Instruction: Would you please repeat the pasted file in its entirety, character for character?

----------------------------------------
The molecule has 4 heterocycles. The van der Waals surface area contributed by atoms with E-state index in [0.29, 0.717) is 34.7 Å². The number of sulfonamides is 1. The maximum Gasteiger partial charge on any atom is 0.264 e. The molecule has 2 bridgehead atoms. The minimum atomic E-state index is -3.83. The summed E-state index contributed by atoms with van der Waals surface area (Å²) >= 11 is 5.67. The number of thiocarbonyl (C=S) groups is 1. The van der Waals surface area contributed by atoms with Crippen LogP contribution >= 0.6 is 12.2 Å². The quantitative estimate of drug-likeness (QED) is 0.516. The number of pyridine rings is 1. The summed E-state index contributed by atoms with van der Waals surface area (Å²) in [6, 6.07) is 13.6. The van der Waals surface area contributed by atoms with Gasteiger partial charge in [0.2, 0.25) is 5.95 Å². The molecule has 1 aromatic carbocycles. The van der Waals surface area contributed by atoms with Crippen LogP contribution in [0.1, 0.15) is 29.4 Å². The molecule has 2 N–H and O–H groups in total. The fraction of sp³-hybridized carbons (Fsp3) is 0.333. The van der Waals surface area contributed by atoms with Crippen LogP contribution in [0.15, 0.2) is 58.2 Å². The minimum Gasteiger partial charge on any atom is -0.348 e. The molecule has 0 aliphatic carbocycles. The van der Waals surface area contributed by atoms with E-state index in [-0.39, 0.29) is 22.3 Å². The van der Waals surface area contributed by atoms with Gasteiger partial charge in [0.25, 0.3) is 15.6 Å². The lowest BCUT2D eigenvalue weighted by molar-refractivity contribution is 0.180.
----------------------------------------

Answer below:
The molecule has 4 heterocycles. The van der Waals surface area contributed by atoms with E-state index in [0.29, 0.717) is 34.7 Å². The number of sulfonamides is 1. The maximum Gasteiger partial charge on any atom is 0.264 e. The molecule has 2 bridgehead atoms. The minimum atomic E-state index is -3.83. The summed E-state index contributed by atoms with van der Waals surface area (Å²) >= 11 is 5.67. The number of thiocarbonyl (C=S) groups is 1. The van der Waals surface area contributed by atoms with Crippen LogP contribution >= 0.6 is 12.2 Å². The quantitative estimate of drug-likeness (QED) is 0.516. The number of pyridine rings is 1. The summed E-state index contributed by atoms with van der Waals surface area (Å²) in [6, 6.07) is 13.6. The van der Waals surface area contributed by atoms with Gasteiger partial charge in [0.2, 0.25) is 5.95 Å². The molecule has 1 aromatic carbocycles. The van der Waals surface area contributed by atoms with Crippen LogP contribution in [0.1, 0.15) is 29.4 Å². The molecule has 2 N–H and O–H groups in total. The fraction of sp³-hybridized carbons (Fsp3) is 0.333. The van der Waals surface area contributed by atoms with Crippen LogP contribution in [0.15, 0.2) is 58.2 Å². The minimum Gasteiger partial charge on any atom is -0.348 e. The molecule has 0 aliphatic carbocycles. The van der Waals surface area contributed by atoms with E-state index in [-0.39, 0.29) is 22.3 Å². The van der Waals surface area contributed by atoms with Gasteiger partial charge in [0.25, 0.3) is 15.6 Å². The lowest BCUT2D eigenvalue weighted by molar-refractivity contribution is 0.180.